Shark in the Park, by Nick Sharratt, tells a story of a little boy, Timothy Pope who goes to the Park. Teachers can use the story a number of different ways to teach preschoolers about telescopes, sharks, direction and rhyming words. It can also spark the children’s imagination in reminding them about their own adventures in the park.
Timothy Pope uses a telescope to look around the park. However, no one told him that he needs to focus the telescope when he looks through it. Instead, the story shows only a tiny section of a number of objects like a cat, a crow, and his father. Timothy neglects to look at the water where sharks live. However, the author does show that at the very end.
The one thing that children can learn to look for is the dorsal fin of the shark. Teachers can show students that sharks live in the water. Dorsal fin is a part that most other fish do not display. Sharks and dolphins are the two mammals that have the dorsal fin. The last two pages of the book can work as a science lesson. Are ducks safe when sharks are near? Is the pond a place where sharks live? How big is a shark?
The story repeats the words up, down, right, left. As the teacher reads the story, have the children look in those directions. Students can play games that also use these directions. Follow the leader where the leader leads the others up a jungle gym, or down a flight of stairs, or to the left of the teacher’s desk, or to the right of the teacher’s desk.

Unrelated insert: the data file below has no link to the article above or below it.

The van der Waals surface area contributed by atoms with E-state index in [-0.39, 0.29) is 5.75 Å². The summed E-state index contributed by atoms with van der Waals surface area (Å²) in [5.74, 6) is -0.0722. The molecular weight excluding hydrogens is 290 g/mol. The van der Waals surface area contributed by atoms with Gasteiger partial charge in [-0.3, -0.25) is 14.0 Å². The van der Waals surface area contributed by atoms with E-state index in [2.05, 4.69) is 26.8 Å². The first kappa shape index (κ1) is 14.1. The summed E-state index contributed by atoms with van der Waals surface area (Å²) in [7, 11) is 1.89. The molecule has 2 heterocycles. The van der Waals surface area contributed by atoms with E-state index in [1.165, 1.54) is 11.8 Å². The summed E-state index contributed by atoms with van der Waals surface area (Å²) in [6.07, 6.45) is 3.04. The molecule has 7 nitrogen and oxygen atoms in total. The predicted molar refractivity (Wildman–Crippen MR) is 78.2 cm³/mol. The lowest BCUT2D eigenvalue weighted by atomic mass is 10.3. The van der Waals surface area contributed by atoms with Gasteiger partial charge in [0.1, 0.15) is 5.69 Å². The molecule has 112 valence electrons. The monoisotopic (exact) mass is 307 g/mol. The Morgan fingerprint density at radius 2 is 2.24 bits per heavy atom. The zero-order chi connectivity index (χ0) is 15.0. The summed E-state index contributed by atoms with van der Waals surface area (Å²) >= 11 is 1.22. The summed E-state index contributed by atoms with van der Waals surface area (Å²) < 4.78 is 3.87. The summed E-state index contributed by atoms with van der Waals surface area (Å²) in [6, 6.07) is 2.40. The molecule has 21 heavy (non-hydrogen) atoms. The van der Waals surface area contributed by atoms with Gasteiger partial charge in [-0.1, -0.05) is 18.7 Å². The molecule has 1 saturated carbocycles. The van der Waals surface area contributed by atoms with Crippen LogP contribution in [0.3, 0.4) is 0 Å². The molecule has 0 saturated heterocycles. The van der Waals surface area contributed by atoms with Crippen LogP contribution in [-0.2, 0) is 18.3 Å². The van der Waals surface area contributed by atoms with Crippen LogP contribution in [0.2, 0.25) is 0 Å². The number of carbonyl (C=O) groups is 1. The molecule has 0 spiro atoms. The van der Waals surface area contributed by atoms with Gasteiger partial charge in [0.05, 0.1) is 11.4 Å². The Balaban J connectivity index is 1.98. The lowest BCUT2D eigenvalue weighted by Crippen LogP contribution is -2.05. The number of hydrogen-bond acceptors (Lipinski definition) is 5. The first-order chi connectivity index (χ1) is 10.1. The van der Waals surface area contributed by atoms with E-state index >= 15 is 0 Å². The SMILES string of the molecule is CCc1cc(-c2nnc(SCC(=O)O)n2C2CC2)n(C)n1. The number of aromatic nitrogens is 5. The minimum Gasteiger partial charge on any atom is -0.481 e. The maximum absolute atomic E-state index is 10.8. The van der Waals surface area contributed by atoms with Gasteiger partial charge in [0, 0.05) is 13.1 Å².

The story uses many rhyming words like Pope and telescope, shark and park, boy and toy. This can lead to the children coming up with more words that they know that have the same kinds of sounds. What other words sound like boy and toy? Or shark and park?
The book has ways of sparking ideas in many different directions because of the subject matter. Students could roll up a piece of paper and make their own telescope. Then, use shape of the circle the same way Timothy did. Teachers can tell children that when they look through a telescope, other parts of the picture do not show unless the circle outlines the object in question. In art class, teachers can use this story to have children draw a picture and then cover it with another paper that has a single circle cut out of it. This is how Timothy saw things. Students can use the single hole to see as Timothy did.